Hey, Fletch: Should We Use Time Cards for Pastors?
When work ethic comes into question, is documentation a suitable solution?
Hey, Fletch: Should We Use Time Cards for Pastors?

In this biweekly column, longtime executive pastor and XPastor.org founder David Fletcher takes on readers’ questions about finances, staffing, communications, and more. Submit your questions using the subject line "Hey, Fletch" to editor@churchlawandtax.com.

Are my people working hard enough? Should we use time cards for pastors?

People work incredibly hard when they have a compelling vision. When people speak into the tactics of implementing that vision, they work even harder.

I am not a fan of having time cards for pastors. Pastors are exempt from Fair Labor Standards Act regulations, so time cards are not required. Some churches use them, but pastors tend to not fill them out very well.

There are two main ways to measure “hard work.” One is through monitoring time—this is like a time-and-motion study. If you are making cogs, you can measure how many cogs each employee makes in an hour.

The other way to measure “hard work”—and a better one, in my opinion—is through a qualitative analysis of the “product.” Using a written review and verbal dialogue, seek to answer these questions:

  • Is the pastor fulfilling his or her job description? This requires a good job description that the pastor has agreed to! In that description, include percentages of time for the major categories. For example, the job description for a church evangelist might allocate 30 percent for doing evangelism, 30 percent for training others, 30 percent for hands-on ministry, and 10 percent for meetings and office work.
  • Ask for stories and examples of how the pastor is fulfilling the job description. Hear what is going on in his or her ministry and how it fulfills the church vision.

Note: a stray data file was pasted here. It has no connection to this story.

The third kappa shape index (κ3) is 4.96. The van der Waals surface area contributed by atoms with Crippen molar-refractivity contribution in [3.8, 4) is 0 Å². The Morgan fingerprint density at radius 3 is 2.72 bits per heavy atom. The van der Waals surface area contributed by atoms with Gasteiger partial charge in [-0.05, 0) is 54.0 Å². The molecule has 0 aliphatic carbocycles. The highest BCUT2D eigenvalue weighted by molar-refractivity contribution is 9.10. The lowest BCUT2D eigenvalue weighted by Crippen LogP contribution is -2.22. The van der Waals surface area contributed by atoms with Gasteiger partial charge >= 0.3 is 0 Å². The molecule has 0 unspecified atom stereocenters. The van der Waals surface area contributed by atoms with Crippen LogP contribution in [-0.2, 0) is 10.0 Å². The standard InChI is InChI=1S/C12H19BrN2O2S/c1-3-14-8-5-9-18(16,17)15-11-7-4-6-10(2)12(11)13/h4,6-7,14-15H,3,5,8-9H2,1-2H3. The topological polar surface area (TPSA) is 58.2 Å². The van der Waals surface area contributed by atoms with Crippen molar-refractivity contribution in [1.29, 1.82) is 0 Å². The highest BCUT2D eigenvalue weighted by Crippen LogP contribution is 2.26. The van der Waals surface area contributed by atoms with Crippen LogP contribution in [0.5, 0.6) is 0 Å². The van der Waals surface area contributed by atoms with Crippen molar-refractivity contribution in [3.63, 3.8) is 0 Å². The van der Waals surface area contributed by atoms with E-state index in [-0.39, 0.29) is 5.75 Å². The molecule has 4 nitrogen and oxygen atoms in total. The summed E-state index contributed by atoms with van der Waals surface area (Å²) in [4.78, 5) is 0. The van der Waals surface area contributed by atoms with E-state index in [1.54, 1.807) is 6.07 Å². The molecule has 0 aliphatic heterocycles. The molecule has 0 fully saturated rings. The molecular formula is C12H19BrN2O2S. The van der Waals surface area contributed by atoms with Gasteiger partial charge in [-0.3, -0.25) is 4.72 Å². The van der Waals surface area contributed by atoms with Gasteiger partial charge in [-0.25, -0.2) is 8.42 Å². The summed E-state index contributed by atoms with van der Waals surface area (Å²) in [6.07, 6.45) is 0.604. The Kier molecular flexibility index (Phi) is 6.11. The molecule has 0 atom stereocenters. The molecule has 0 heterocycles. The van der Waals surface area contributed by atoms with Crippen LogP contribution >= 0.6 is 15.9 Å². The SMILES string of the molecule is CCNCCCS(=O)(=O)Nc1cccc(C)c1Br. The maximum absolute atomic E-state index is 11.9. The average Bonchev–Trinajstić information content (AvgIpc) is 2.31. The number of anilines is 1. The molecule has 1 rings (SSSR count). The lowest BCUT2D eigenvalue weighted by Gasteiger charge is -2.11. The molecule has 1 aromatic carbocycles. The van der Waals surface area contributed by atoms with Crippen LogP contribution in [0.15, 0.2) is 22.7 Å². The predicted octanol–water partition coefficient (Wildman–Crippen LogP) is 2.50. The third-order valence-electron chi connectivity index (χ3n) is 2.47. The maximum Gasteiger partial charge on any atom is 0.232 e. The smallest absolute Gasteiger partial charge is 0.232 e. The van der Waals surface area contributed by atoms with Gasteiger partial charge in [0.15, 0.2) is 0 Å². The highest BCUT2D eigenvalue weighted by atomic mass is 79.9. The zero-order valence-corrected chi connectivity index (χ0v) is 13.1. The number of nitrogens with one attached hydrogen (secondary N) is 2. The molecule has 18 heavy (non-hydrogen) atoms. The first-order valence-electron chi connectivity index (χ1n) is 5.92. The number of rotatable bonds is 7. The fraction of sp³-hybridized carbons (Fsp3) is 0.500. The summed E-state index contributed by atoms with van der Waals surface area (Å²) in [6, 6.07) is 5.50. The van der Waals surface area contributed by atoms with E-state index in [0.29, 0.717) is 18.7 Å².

• Understand whether new responsibilities have been assigned to the pastor over time. Should some areas of responsibility come off of his or her plate? Many roles become bloated with “important items” while “critical items” go undone.

Pastors want to work hard. They are driven by a gospel-centric desire to fulfill the Scriptures. Couple this drive with your church vision and the hard work gets done.

This content is designed to provide accurate and authoritative information in regard to the subject matter covered. It is published with the understanding that the publisher is not engaged in rendering legal, accounting, or other professional service. If legal advice or other expert assistance is required, the services of a competent professional person should be sought. "From a Declaration of Principles jointly adopted by a Committee of the American Bar Association and a Committee of Publishers and Associations."

Due to the nature of the U.S. legal system, laws and regulations constantly change. The editors encourage readers to carefully search the site for all content related to the topic of interest and consult qualified local counsel to verify the status of specific statutes, laws, regulations, and precedential court holdings.

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